Can someone help me understand revenue sharing?
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12-10-2012, 08:19 PM
Join Date: Dec 2008
Originally Posted by
It could work I suppose, but what about concessions and non-hockey related events that are covered by arena management ?
If Celine dion sells out the bell center, then tampa should get a check ?
I am all for the parity in the NHL that is often lacking in MLB and to a lesser extent the NFL. I have no problem with revenue sharing, what I dont want is for teams to become dependent long term on these subsidies while they run the team into the ground in their own markets. Teams like the royals ( who seemingly are looking to make a move with recent trades) or teams going boom to bust like the marlins. By telling teams we are going to cut you into the pie without you having to lift a finger, you are simply going to incentivize the have nots perpetually living off the largesse of the have teams and will strongly reduce the growth and expansion of the game into non traditional markets.
...and that's a risk, when the revenue sharing check is so massive that the incentive to win is less than the incentive to gouge. Not "profit", per se, but gouge. When an owner has no interesting in putting a winning product out there simply because he can live large off the revenue sharing, every dollar collected from ticket sales is dirty money.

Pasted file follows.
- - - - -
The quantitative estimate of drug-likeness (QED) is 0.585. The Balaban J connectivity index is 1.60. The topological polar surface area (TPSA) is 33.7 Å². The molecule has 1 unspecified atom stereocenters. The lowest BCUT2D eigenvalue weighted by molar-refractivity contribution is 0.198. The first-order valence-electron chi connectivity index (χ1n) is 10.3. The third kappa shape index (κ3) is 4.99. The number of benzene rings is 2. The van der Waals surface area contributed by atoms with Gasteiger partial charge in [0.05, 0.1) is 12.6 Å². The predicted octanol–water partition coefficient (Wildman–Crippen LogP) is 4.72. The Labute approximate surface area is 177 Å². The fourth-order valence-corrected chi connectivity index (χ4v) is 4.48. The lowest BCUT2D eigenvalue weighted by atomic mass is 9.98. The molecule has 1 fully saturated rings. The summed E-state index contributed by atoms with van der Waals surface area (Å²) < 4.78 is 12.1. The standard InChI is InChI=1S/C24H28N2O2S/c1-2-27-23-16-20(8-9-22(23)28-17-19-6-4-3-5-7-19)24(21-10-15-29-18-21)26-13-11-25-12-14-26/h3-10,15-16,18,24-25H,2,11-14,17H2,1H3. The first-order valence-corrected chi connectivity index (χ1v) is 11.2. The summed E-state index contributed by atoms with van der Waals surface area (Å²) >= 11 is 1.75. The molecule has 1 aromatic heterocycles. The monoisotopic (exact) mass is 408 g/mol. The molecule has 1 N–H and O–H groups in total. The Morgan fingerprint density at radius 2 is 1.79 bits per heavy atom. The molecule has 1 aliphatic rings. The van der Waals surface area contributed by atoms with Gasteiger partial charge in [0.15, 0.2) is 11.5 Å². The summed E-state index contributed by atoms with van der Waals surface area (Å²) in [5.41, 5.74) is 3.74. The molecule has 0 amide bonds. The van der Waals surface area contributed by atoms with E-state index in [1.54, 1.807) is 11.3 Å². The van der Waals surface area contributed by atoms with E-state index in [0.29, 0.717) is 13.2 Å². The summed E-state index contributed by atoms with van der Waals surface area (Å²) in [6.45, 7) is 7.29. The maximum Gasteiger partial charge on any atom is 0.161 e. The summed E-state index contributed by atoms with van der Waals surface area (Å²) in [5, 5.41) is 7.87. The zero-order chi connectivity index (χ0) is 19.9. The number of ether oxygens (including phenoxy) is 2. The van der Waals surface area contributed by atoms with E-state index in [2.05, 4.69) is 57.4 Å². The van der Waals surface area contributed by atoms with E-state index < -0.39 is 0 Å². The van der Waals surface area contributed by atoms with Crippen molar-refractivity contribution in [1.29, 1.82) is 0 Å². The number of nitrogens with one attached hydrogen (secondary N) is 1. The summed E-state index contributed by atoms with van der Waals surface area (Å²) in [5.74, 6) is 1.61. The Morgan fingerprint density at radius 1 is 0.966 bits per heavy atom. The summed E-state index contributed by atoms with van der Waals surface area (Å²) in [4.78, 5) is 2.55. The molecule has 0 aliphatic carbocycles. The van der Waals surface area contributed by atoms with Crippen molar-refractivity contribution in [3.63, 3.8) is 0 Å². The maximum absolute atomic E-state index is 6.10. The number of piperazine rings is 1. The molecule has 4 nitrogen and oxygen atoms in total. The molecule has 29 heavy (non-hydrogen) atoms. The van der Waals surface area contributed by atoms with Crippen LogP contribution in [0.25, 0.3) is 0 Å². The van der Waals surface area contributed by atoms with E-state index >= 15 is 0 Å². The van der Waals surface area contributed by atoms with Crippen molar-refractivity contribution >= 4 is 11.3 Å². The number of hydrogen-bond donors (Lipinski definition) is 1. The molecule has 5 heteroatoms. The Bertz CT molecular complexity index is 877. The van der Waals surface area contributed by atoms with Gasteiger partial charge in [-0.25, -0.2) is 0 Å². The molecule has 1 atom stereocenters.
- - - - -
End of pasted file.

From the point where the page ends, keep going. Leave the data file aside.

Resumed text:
But that's what the salary floor eliminates. It's a mechanism that MLB lacks, and it means that it's impossible to force the RS check to be invested at all. Since MLB also lacks a salary cap, it's caused about 10 teams to throw in the towel completely, and the chance of a legitimate market contraction is certainly there. When a kid grows up in a market that not only has no success, but no chance of success, why would he follow the team? A kid growing up in Cleveland can see the chance for the Browns or Cavaliers to quickly retool, and a kid in Kansas City can see the Chiefs have a terrific draft and immediately become contenders, but they'll never see the Indians or Royals able to do the same.
What MLB has that the NHL also does not is a massive TV contract. The revenue sharing numbers thus cannot become so large as to cover the entire roster payroll, so winning (or at least attempting to) is still a necessity. The NFL and NBA also have revenue sharing, but you don't see teams floundering for years at a time unless they're legitimately poorly run.
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